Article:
Like Nargis Fakhri stated in her ‘Koffee with Karan’ talk show, “India is a culture that is so different that it takes some time for anyone to settle down here.” Pretty much same is the case with Indians who set out to travel abroad. How about that delightful little moment when Rani (Kangana Ranaut) tilts Italy’s flag and remarks, “This is how India’s flag looks like”. And imagine you are put up in that one off country where you won’t spot an Indian for weeks on end and suddenly you listen to one of those gross Bollywood item numbers? Eclectic and near-orgasmic for a proud Indian, I would say. You would feel like shouting to the entire world, “Heyyy, here is OUR song! Shut the f**k up and listen to our song!!!” Okay, so Vikas Bahl’s Queen is hardly about patriotism or any related sentiment. It is an unconventional journey that Rani traverses to get over a bad phase in her life, while ultimately ending up discovering herself. Here I list 10 elements that you would spot in Queen, but no other film!
The chauvinist pig of the Indian breed, presented as they are!: He is someone who does the cheesiest things to “pataofy” the girl he is interested in. He’s the guy who goes to London and returns with a fake accent and displeasure towards his fiancée. That guy who insists his girl to get a tattoo on his name while he himself wouldn’t do that for her. The one who prevents the girl from working although she’s academically stronger than him and is glad stalking into her ‘home science’ classes. The man who makes the lamest of apologies as he realizes that the girl doesn’t give a sh*t about him any more. India is conservative to the limits that there are women who actually appreciate such maniacs terming their actions as “love”. Rajkummar Rao with his sly, full-toothed grin is simply perfect for the part.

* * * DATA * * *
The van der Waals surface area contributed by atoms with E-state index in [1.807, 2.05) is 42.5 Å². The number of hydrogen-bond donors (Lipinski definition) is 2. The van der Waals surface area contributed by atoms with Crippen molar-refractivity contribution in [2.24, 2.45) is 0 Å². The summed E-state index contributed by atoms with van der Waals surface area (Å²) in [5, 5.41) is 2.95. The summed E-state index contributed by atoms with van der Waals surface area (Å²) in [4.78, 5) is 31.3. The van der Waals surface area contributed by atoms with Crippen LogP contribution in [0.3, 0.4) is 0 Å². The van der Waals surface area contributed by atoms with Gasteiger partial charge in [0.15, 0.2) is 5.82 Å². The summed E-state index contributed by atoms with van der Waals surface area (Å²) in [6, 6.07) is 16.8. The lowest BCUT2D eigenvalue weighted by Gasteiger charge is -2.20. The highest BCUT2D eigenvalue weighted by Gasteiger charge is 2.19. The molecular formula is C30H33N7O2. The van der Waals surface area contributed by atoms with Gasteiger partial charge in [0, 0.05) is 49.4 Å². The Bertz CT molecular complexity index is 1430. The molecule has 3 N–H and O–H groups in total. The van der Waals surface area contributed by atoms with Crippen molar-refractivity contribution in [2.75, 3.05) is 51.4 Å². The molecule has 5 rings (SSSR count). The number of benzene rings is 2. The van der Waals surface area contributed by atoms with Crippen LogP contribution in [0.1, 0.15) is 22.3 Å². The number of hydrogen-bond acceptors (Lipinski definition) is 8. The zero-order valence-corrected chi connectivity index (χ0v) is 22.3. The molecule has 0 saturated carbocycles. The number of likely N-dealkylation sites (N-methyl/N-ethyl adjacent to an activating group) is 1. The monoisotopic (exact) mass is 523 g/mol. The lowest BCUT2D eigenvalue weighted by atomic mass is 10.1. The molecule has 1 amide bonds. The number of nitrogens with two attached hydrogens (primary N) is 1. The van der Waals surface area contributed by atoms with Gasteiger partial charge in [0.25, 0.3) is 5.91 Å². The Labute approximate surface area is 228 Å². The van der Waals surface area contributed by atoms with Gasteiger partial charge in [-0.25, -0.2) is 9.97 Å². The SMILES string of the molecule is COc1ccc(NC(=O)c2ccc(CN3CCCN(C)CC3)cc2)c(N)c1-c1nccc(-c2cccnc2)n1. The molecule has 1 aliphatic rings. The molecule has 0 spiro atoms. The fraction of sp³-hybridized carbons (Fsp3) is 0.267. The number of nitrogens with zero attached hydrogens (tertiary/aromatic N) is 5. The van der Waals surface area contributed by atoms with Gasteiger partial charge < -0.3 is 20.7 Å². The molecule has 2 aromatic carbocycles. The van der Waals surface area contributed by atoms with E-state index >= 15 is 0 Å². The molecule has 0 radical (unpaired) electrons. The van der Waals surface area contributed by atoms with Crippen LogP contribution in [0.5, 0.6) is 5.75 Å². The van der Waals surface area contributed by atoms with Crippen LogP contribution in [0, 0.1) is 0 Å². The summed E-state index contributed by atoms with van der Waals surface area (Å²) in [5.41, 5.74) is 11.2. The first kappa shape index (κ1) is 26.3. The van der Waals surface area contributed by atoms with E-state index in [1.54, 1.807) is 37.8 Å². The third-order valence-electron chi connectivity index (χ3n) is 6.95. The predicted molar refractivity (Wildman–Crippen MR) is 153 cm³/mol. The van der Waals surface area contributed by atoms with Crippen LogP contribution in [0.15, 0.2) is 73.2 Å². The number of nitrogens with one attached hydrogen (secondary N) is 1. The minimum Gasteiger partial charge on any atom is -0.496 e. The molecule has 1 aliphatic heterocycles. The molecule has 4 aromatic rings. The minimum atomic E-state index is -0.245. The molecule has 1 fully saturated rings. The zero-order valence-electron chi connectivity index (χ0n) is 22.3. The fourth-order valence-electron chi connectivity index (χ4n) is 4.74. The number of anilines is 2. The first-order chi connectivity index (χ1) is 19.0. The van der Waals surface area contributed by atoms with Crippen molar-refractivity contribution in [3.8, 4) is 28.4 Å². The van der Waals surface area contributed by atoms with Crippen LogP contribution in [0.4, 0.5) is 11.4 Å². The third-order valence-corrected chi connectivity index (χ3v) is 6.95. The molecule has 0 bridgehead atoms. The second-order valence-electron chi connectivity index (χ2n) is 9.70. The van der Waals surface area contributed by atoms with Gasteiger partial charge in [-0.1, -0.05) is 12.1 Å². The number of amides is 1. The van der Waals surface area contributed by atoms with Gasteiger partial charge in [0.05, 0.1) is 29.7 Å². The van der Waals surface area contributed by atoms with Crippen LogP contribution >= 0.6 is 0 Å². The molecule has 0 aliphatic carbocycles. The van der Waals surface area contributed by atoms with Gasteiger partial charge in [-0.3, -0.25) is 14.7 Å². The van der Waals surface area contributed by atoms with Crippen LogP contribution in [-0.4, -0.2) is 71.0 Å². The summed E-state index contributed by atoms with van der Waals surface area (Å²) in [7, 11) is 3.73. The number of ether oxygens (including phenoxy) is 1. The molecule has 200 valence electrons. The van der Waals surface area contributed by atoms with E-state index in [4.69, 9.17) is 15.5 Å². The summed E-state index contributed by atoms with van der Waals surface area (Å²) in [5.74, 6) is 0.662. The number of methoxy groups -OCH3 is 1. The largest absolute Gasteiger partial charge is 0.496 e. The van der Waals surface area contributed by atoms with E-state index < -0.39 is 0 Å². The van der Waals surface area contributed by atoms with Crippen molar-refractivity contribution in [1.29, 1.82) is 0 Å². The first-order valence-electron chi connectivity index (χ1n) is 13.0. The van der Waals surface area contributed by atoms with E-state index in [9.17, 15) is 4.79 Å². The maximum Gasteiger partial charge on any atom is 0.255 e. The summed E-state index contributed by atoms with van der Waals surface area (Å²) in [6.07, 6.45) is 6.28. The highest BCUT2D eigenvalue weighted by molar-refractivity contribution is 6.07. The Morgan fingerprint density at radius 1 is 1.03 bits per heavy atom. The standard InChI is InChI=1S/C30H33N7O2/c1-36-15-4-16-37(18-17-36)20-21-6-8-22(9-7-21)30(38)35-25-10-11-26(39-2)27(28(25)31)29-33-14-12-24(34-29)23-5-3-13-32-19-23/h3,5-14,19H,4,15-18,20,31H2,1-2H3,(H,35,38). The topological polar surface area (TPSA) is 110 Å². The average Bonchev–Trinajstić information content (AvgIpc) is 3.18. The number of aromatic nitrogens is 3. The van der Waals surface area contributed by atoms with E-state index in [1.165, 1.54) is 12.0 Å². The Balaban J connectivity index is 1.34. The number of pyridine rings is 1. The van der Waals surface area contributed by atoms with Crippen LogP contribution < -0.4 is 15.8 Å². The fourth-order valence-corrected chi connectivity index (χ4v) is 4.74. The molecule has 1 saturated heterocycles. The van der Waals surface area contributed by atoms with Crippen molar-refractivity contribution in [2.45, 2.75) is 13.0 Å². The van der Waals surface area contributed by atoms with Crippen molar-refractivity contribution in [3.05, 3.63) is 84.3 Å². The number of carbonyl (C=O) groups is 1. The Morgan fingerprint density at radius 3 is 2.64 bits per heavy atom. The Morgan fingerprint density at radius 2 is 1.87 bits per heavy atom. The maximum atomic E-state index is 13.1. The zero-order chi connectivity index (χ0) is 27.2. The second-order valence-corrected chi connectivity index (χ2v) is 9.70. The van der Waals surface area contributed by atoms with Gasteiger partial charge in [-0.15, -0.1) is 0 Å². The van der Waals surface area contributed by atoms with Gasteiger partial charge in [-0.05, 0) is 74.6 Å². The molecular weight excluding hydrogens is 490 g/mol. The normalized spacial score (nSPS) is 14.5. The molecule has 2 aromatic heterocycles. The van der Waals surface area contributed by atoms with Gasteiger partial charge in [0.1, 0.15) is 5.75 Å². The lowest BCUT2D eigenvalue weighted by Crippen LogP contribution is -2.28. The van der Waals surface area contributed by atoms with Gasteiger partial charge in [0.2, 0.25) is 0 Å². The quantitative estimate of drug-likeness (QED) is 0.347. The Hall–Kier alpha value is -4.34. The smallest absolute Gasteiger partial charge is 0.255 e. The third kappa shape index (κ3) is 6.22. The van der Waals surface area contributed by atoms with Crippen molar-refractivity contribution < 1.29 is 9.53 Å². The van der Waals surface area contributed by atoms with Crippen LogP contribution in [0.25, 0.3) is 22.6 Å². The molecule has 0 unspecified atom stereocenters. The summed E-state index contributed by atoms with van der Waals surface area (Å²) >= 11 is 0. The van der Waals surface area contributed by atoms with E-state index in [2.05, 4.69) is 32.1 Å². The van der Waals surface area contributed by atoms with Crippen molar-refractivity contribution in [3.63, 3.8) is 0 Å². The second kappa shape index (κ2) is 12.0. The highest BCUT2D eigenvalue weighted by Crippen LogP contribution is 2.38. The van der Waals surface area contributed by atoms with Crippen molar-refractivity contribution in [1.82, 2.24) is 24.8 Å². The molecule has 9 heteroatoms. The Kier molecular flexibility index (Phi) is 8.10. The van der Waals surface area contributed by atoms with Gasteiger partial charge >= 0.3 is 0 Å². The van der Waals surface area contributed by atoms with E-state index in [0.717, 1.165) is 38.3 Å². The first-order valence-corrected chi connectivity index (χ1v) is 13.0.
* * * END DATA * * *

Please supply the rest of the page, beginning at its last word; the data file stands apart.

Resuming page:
Alice in Wonderland: That is what Rani’s t-shirt reads in one scene. Ideology-wise, we saw Sridevi’s “English Vinglish” which was on similar lines but was centred upon domestic issues and had a conservative (and of course, appropriate) ending. We have also watched Kajol chasing her straying boyfriend in “Pyaar To Hona Hi Tha” (remake of French Kiss), which was more about discovering true love in the process. Here we see Kangana making a random journey without any mission or vengeance as such. By the time, the film reaches its finale, we feel as if we have completed the journey with her.
That wild, raring-to-go, non-judgmental friend: Every girl must have an unassuming female friend like Vijaylaxmi (Lisa Haydon). She is nothing like Rani. Plus, Rani never judges her for whatever she does in life. But a bond is formed where Rani explores things that she’d never thought she would, share Santa-Banta jokes and what not. The Skype chat sequence and the resultant comedy track are amongst the funniest parts of Queen! If you have travelled to a foreign country (apart from the Middle East which should ideally have been an Indian state), you would easily connect to the sudden culture shock that Rani goes through. Vijaylaxmi is a single mother who lives alone, does random jobs, and has sex with random people, takes off her lingerie to appeal to the guys in the club, drinks like a fish. She is everything that an Indian mother would advise her daughters to stay away from. And boy, does Lisa nail the character. Her chemistry with Kangana is sizzling and we shed a tear once they bid goodbye. Oh by the way, the two appeared together in (ahem!) David Dhawan’s grotesque “Rascals”.